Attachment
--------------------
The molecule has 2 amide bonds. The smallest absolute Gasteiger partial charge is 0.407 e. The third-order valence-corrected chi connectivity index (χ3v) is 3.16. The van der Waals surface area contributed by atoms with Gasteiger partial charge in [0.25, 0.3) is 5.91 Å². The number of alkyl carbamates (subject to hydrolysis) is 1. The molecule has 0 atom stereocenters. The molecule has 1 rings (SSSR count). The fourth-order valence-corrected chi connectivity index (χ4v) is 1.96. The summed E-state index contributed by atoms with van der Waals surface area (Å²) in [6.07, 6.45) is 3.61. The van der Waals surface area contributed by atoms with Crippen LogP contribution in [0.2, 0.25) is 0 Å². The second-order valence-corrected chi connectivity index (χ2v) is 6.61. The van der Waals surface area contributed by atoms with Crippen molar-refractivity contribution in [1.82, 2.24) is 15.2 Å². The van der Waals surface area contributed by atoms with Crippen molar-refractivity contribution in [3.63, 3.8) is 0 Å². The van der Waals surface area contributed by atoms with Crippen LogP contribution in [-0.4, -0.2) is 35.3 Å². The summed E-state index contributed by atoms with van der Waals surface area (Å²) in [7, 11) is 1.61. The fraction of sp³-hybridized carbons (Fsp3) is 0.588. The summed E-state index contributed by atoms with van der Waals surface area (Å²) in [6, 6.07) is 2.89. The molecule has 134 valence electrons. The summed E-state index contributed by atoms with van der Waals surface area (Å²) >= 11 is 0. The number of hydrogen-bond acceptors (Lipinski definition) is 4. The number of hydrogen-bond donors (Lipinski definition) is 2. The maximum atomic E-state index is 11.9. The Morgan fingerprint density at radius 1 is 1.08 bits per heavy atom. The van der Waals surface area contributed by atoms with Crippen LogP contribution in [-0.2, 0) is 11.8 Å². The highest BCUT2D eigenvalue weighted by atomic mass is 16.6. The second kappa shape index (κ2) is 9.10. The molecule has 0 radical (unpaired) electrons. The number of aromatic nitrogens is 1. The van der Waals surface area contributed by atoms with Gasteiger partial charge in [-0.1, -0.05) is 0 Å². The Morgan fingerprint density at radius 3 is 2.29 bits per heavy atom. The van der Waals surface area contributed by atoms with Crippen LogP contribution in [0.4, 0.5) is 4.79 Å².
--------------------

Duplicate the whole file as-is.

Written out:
The molecule has 2 amide bonds. The smallest absolute Gasteiger partial charge is 0.407 e. The third-order valence-corrected chi connectivity index (χ3v) is 3.16. The van der Waals surface area contributed by atoms with Gasteiger partial charge in [0.25, 0.3) is 5.91 Å². The number of alkyl carbamates (subject to hydrolysis) is 1. The molecule has 0 atom stereocenters. The molecule has 1 rings (SSSR count). The fourth-order valence-corrected chi connectivity index (χ4v) is 1.96. The summed E-state index contributed by atoms with van der Waals surface area (Å²) in [6.07, 6.45) is 3.61. The van der Waals surface area contributed by atoms with Crippen LogP contribution in [0.2, 0.25) is 0 Å². The second-order valence-corrected chi connectivity index (χ2v) is 6.61. The van der Waals surface area contributed by atoms with Crippen molar-refractivity contribution in [1.82, 2.24) is 15.2 Å². The van der Waals surface area contributed by atoms with Crippen molar-refractivity contribution in [3.63, 3.8) is 0 Å². The van der Waals surface area contributed by atoms with Crippen LogP contribution in [-0.4, -0.2) is 35.3 Å². The summed E-state index contributed by atoms with van der Waals surface area (Å²) in [7, 11) is 1.61. The fraction of sp³-hybridized carbons (Fsp3) is 0.588. The summed E-state index contributed by atoms with van der Waals surface area (Å²) in [6, 6.07) is 2.89. The molecule has 134 valence electrons. The summed E-state index contributed by atoms with van der Waals surface area (Å²) >= 11 is 0. The number of hydrogen-bond acceptors (Lipinski definition) is 4. The number of hydrogen-bond donors (Lipinski definition) is 2. The maximum atomic E-state index is 11.9. The Morgan fingerprint density at radius 1 is 1.08 bits per heavy atom. The van der Waals surface area contributed by atoms with Crippen LogP contribution in [-0.2, 0) is 11.8 Å². The highest BCUT2D eigenvalue weighted by atomic mass is 16.6. The second kappa shape index (κ2) is 9.10. The molecule has 0 radical (unpaired) electrons. The number of aromatic nitrogens is 1. The van der Waals surface area contributed by atoms with Gasteiger partial charge in [-0.1, -0.05) is 0 Å². The Morgan fingerprint density at radius 3 is 2.29 bits per heavy atom. The van der Waals surface area contributed by atoms with Crippen LogP contribution in [0.4, 0.5) is 4.79 Å².